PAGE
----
The eReader was a great invention for YA fiction-addicted adults everywhere—for those who dared read that awful Twilight gender swap book without getting flack from coworkers! In PRE eReader days, there was no hiding your reading preferences from the lunchroom crowd: your cover was right there for the world to see!

(YOU know what I’m talking about, you book addict, you. I know I’m not the only one who got odd looks for reading Harry Potter during my law school downtime, instead of catching up on Wills and Trusts…)

But the eReader era brought a breath of relief, didn’t it? Thousands of books at your fingertips, and no one is any the wiser as to whether you’re reading Hunger Games or an age-appropriate, snooze-worthy biography on the subway. Because hey, all eReaders look essentially the same from the back, don’t they?

But good news! Socially outcast bookworms everywhere now have reason to rejoice! There’s no reason to hide that copy of Abraham Lincoln, Vampire Slayer behind your Chemistry textbook anymore. Contrary to what the popular “antisocial bookworm” stigmas might have you believe, recent studies have shown that reading fiction actually helps you understand social cues better than your rather boring coworker who “only reads the New York Times, thanks.”

As Scientific American put it:

“… stories are simulations of a kind that can help readers understand not just the characters in books, but human character in general… The seemingly solitary act of holing up with a book… is actually an exercise in human interaction… it can hone your social brain, so that when you put your book down, you may be better prepared for camaraderie, collaboration, even love.”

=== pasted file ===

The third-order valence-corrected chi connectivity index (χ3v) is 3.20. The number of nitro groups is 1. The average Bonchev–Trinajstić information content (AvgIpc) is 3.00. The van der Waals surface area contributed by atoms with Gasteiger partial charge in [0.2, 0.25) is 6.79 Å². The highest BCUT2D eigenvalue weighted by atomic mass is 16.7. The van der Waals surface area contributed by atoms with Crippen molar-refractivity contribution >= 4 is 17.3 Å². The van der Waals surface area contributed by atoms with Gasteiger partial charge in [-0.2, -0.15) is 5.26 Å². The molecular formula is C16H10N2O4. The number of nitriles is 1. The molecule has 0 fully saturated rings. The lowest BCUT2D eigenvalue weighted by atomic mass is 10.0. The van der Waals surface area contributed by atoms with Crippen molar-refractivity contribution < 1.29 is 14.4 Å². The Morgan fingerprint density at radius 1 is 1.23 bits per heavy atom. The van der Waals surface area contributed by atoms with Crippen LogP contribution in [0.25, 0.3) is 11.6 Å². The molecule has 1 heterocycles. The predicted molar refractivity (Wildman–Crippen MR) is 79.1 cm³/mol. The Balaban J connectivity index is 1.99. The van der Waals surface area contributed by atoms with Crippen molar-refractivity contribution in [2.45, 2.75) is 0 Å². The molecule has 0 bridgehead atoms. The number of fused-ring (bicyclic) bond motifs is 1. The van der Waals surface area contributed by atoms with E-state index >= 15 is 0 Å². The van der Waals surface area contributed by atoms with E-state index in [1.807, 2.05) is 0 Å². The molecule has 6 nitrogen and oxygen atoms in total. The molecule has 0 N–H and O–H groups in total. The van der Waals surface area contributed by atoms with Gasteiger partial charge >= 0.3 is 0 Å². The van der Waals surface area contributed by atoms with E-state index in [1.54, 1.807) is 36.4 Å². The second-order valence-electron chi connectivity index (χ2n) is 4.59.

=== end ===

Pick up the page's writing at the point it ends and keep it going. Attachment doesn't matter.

BOOYA, HATERS!!

According to the smarty pants scientists running these studies, reading fiction actually STRENGTHENS my social ties and INCREASES my empathy towards others. How’doya like that, Professor?

I’m going to go out on a limb here and say that this fiction reading simulation thing also applies to any future zombie apocalypse that may or may not take place in the near future. Look, all I’m saying is that if reading fiction is a simulation for real life, I’ve got this zombie thing under control.

Just saying.

But, if you really wanna get nit picky about genres, literary fiction is your best bet for understanding emotional intelligence. In a study published by the journal, Science, researches found that:

“… after reading literary fiction, as opposed to popular fiction or serious nonfiction, people performed better on tests measuring empathy, social perception and emotional intelligence—skills that come in handy when you are trying to read someone’s body language or gauge what they might be thinking.”

Apparently this is because literary fiction leaves more to the imagination than, say, fantasy does. (Um… okay? Not sure I agree with that…) But in turn, this “encourages readers to be more sensitive to emotional nuance and complexity.”

This “fiction-induced empathy” is serious business, you guys. Through a series of MRIs, Scientific American proved that while reading fiction, a person’s emotions mirror that of the protagonists. (So basically, it’s okay that you cried when Dumbledore died—it’s just science!) And it is exactly these fictional, empathetic feelings that prepare us for handling emotions in real life.

So DOWN with the antisocial bookworm stigma! Books aren’t just an escape from the “real world” anymore… they’re a vehicle to understanding human emotion. Bring it on Wallflowers. It’s your time to shine!